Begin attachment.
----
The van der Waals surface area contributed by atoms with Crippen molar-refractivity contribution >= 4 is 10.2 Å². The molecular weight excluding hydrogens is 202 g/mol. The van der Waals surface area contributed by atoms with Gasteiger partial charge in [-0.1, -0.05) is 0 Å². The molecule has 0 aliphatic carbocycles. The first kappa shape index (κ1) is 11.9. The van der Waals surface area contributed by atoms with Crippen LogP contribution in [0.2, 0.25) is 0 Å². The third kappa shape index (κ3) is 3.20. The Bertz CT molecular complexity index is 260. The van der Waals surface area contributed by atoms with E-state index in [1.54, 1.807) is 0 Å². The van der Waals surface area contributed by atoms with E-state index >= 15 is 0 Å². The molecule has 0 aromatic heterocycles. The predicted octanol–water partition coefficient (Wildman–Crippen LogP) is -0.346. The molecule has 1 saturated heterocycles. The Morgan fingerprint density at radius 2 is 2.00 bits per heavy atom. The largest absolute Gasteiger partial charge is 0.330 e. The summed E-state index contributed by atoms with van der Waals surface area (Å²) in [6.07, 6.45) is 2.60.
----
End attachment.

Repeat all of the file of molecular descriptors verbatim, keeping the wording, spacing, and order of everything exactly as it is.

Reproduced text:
The van der Waals surface area contributed by atoms with Crippen molar-refractivity contribution >= 4 is 10.2 Å². The molecular weight excluding hydrogens is 202 g/mol. The van der Waals surface area contributed by atoms with Gasteiger partial charge in [-0.1, -0.05) is 0 Å². The molecule has 0 aliphatic carbocycles. The first kappa shape index (κ1) is 11.9. The van der Waals surface area contributed by atoms with Crippen LogP contribution in [0.2, 0.25) is 0 Å². The third kappa shape index (κ3) is 3.20. The Bertz CT molecular complexity index is 260. The van der Waals surface area contributed by atoms with E-state index in [1.54, 1.807) is 0 Å². The van der Waals surface area contributed by atoms with E-state index >= 15 is 0 Å². The molecule has 0 aromatic heterocycles. The predicted octanol–water partition coefficient (Wildman–Crippen LogP) is -0.346. The molecule has 1 saturated heterocycles. The Morgan fingerprint density at radius 2 is 2.00 bits per heavy atom. The largest absolute Gasteiger partial charge is 0.330 e. The summed E-state index contributed by atoms with van der Waals surface area (Å²) in [6.07, 6.45) is 2.60.